# FotS

### Site Tools

platform_agnostic:cell_battery_internal_resistance_calculator

#### Cell/Battery Internal Resistance Calculator

The internal resistance of a cell (battery) is important as, among other things, it dictates the ability to deliver the expectation of current into a load at the required voltage (barring design flaws). Internal resistance is also a key value you need to calculate power dissipation in the cell itself while under load. Now you can work out why the fluid is boiling in your lead/acid battery

Recently, I had a problem with a real-time clock chip (RTC) where the registers were going static while on battery power. This is an expected behaviour of the chip in question where it will stop it's internal oscillator if the battery voltage gets too low in an attempt to conserve power to the max and give an indication of when the clock stopped running (you also get a flag in the status register to indicate the oscillator has been stopped at some point).

It was quite a tricky problem at the time and was eventually traced to crappy coin cells with an enormous internal resistance of about 45K(!). This meant that as the expected current was drawn (a tiny 59uA), the voltage dropped away to almost nothing to the point the RTC could no longer run it's oscillator and maintain the time.

The calculation is fairly simple; the voltage difference between on/off load and the current drawn while on load… divide one into the other gives your internal resistance using Ohm's law.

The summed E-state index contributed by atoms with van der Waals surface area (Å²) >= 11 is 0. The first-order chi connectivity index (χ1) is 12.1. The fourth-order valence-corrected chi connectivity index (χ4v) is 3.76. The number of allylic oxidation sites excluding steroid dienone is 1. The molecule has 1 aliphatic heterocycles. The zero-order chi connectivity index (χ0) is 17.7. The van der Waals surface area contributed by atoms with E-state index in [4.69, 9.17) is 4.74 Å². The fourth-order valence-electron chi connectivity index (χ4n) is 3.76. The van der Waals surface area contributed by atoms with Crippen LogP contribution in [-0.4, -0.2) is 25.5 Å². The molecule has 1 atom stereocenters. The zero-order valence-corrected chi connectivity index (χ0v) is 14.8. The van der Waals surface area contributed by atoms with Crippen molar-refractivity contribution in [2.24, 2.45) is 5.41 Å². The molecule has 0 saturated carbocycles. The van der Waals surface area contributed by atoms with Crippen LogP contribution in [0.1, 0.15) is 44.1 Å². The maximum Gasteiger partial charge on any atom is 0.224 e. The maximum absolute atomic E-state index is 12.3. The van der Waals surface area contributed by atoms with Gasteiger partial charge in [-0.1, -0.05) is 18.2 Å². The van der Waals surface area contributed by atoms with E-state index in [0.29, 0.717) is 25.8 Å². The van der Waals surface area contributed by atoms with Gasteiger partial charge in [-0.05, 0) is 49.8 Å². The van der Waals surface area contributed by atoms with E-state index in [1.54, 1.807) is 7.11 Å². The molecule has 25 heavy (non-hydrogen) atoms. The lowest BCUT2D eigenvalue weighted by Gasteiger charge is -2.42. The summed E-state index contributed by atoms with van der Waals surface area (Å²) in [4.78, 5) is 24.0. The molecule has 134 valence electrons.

Below is a tiddly trinket (I used MMBasic but it is simple enough to transcribe into just about any language) to take the above values and quickly determine the interesting stuff. It isn't rocket-science but it takes the grunt out of one more chore. Oh, and those cells? in the recycling.

#### The Code

```	Dim Float VOffLoad,VOnload,VDelta,IOnLoad,RInternal

Print "On-load Voltage drop is: ";VDelta;"V"
Print "Cell Internal Resistance is (Ohms): ";RInternal
Print "Cell Power Dissipation is (Watts): ";(IOnLoad^2)*RInternal```

To gather the input values, you'll need to measure both voltage and current (ideally at the battery positive terminal). Try to use two meters if you can so that the internal workings of the meter don't interfere with the readings as you move it from one section to the next. Set up your test as follows (the cell being tested is in the red box). Make sure your load represents “real life” i.e. what you are expecting the cell to do in anger. Unrealistic tests and expectations lead to unrealistic capabilities. The switch can just be a crocodile clip lead.

Testing is easy; follow these steps:

1. Open the switch
2. Measure the voltage - this is your off-load voltage
3. Close the switch
4. Measure the voltage again - this is your on-load voltage
5. Measure the current - this is your on-load current draw

Feed the numbers into the program above and wonder at the internal resistance of your battery.

Here is the example using the values from those garbage coin cells… now you see why I binned them. Couldn't drive 3V into a 59uA load and the figures show why:

```> RUN
Enter Off-Load Voltage: 3.232
Enter On-Load Voltage: 0.6
Enter On-Load Current (A): 0.000059
On-load Voltage drop is:  2.632V
Cell Internal Resistance is (Ohms):  44610.2
Cell Power Dissipation is (Watts):  0.000155288
>```
platform_agnostic/cell_battery_internal_resistance_calculator.txt · Last modified: 2024/02/01 12:08 by gerry